ISLAMABAD - Pakistan and Afghanistan inched towards peace on Sunday as China intervened to end the tension between the two Muslim-majority countries.

Chinese Foreign Minister Wang Yi visited Afghanistan and Pakistan from June 24 to 25th as part of Beijing’s peace efforts on the invitation of Afghanistan and Pakistan.

The three parties condemned the recent terrorist attacks that occurred in both Afghanistan and Pakistan, and extended condolences to the deceased and expressed sympathy with the affected people, the foreign ministry said in a statement.

The three parties had in-depth exchange of views on the Afghan issue, the relationship between Afghanistan and Pakistan and the China-Afghanistan-Pakistan trilateral cooperation, and reached consensus on several points, it said.

Addressing a joint news conference with Adviser to Prime Minister for Foreign Affairs Sartaj Aziz, Chinese Foreign Minister Wang Yi said that China wanted a peaceful and stable Afghanistan to ensure development and prosperity and would work with Pakistan and Afghan government for durable peace.

Pakistan and China, he said, had agreed to strengthen mutual cooperation and coordination in dealing with the common challenges.

Yi said that Pakistan was playing a vital role in ensuring peace and stability in the region.

He said that Pakistan had rendered unprecedented sacrifices in war on terror and the world should appreciate and acknowledge those efforts.

Yi said that Pakistan was also playing a crucial role in completing the projects under the umbrella of China-Pakistan Economic Corridor (CPEC) as a part of One Belt, One Road vision.

A Chinese foreign ministry statement, meanwhile said that China had urged Afghanistan and Pakistan to improve relations and establish a crisis prevention and management mechanism.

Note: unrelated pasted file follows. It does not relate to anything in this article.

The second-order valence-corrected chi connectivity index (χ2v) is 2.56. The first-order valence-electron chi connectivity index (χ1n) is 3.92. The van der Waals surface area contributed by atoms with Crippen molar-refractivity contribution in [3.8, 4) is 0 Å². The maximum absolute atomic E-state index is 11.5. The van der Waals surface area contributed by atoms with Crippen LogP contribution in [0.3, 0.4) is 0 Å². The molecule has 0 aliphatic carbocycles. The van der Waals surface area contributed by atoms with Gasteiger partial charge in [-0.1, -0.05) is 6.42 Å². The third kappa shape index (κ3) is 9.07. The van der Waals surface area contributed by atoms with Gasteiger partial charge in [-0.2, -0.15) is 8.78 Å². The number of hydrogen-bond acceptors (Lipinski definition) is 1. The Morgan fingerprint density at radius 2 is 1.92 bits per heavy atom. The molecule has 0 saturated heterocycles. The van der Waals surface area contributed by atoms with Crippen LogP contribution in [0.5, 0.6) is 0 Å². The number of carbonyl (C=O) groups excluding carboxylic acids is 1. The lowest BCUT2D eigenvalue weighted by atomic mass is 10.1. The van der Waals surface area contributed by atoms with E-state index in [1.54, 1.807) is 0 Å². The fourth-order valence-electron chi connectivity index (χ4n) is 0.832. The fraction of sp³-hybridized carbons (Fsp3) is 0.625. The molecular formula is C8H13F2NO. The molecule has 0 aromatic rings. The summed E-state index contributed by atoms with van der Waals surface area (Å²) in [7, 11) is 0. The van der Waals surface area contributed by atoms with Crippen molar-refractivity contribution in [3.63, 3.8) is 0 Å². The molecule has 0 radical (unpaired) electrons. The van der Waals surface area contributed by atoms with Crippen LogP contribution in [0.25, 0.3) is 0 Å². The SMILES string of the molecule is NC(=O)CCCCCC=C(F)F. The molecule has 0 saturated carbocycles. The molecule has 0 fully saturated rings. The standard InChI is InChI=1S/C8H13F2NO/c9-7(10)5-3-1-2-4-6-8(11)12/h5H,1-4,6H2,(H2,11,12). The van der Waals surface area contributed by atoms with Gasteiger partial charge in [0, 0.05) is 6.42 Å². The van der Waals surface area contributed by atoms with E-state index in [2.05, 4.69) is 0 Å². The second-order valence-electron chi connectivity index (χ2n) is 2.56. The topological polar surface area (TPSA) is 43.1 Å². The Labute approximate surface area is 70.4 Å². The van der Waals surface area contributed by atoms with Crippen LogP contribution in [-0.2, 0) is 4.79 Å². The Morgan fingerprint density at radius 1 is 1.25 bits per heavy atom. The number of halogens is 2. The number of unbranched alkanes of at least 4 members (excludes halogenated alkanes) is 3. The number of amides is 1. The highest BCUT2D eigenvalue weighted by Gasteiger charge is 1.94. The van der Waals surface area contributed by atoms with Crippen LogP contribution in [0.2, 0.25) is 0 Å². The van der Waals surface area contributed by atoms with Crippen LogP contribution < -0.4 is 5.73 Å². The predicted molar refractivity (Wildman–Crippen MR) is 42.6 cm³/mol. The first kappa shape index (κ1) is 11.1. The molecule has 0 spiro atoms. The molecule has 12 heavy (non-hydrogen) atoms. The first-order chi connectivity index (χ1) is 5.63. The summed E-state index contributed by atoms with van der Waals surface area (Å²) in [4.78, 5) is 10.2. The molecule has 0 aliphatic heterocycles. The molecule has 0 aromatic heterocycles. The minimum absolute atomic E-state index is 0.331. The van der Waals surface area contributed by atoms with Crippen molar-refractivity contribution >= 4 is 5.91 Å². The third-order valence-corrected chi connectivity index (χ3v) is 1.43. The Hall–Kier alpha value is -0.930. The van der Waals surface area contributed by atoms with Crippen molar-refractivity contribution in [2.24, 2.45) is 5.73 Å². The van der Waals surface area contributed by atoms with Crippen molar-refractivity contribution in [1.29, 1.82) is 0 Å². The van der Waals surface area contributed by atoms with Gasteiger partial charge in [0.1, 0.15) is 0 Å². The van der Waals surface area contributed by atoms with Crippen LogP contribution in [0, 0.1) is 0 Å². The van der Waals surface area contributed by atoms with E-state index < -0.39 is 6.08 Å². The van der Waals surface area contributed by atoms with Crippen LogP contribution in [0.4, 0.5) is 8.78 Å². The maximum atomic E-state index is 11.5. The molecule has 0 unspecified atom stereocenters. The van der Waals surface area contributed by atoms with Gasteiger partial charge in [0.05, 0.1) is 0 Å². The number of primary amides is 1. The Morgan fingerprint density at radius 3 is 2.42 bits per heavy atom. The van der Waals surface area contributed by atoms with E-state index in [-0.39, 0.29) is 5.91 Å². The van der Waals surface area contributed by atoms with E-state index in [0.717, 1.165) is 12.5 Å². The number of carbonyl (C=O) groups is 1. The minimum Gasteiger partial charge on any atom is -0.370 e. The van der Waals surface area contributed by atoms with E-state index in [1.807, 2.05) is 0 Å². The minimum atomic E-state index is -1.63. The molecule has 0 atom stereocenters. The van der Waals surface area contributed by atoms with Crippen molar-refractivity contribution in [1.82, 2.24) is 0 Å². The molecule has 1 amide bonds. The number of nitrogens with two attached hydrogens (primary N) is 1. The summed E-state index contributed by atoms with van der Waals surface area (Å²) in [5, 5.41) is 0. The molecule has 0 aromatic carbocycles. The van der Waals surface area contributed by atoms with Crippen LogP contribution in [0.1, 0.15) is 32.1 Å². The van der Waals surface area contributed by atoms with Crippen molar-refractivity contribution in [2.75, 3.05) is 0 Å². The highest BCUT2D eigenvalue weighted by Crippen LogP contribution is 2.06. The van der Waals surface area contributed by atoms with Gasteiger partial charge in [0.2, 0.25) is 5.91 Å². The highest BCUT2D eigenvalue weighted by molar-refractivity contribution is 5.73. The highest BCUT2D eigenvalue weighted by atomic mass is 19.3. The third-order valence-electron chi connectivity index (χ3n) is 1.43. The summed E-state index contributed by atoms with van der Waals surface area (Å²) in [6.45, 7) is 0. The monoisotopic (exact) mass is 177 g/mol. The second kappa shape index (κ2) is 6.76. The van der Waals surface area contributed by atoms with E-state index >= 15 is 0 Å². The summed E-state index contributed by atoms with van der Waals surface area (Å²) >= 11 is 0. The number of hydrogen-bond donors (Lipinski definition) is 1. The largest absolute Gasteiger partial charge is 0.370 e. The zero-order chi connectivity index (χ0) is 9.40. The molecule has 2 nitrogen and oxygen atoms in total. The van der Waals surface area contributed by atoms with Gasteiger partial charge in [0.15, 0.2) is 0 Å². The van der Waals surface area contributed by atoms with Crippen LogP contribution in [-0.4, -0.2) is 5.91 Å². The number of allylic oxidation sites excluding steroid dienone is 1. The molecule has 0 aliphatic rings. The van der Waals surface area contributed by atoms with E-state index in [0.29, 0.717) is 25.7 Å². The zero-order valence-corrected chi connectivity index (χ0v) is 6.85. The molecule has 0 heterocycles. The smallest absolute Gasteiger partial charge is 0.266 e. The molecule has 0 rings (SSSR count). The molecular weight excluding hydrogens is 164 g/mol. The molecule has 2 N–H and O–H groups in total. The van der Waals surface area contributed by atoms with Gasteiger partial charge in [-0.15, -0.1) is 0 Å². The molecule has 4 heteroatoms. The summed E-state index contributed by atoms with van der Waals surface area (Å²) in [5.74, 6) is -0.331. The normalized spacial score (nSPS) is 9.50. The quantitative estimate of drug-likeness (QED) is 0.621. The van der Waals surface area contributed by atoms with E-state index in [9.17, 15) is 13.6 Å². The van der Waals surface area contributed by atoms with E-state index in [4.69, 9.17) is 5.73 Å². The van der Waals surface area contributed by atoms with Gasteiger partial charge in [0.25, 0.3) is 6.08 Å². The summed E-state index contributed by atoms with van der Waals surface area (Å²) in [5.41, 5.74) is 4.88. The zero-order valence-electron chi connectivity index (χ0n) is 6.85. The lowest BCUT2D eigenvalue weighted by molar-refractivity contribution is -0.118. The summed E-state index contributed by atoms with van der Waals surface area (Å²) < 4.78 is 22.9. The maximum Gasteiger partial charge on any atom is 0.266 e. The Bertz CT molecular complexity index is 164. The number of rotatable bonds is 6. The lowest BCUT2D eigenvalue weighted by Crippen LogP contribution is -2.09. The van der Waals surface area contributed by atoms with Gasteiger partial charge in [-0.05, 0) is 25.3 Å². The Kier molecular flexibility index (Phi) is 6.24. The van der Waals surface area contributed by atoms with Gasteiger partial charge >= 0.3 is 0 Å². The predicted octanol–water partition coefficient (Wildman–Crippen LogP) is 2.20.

“China sincerely wishes for Afghanistan and Pakistan to improve relations, rebuild mutual trust strengthen cooperation, achieve mutual safety and mutually development,” Wang Yi said, according to the communiqué.

Speaking on the occasion, Sartaj Aziz said that Pakistan had consistently emphasised that peace and stability in Afghanistan “is in our interest and a stable Afghanistan would help us promote our shared agenda of economic development and regional connectivity.”

He said that Pakistan’s relations with China were the cornerstone of our foreign policy.

Aziz said: “We took stock of the progress made in bilateral relations, including political, strategic and economic cooperation and identified areas for further consolidation of the “all-weather” relationship between Pakistan and China.”

He said that China had appreciated the resolute steps taken by Pakistan to counter the menace of terrorism and both countries agreed that terrorism was a common challenge.

It is also a challenge to global peace and stability, Aziz added.

The adviser said that the next phase of the CPEC part of the wider One Belt, One Road initiative would not be confined to physical connectivity only but would also promote connectivity of ideas, cultures and people.

Aziz said that Pakistan wanted peaceful relations with all its neighbours including India and they had agreed on the need for strategic balance in South Asia.

He said that Pakistan informed China about its efforts to strengthen cooperation with the Afghan government in counter-terrorism, border management and voluntary and sustainable return of Afghan refugees.

Aziz also emphasised on the need for the two countries to pursue their abiding commitment to not let their respective soils be used against each other.

He said that Pakistan was very grateful to China for its constructive proposals for promoting peace and harmony in the region.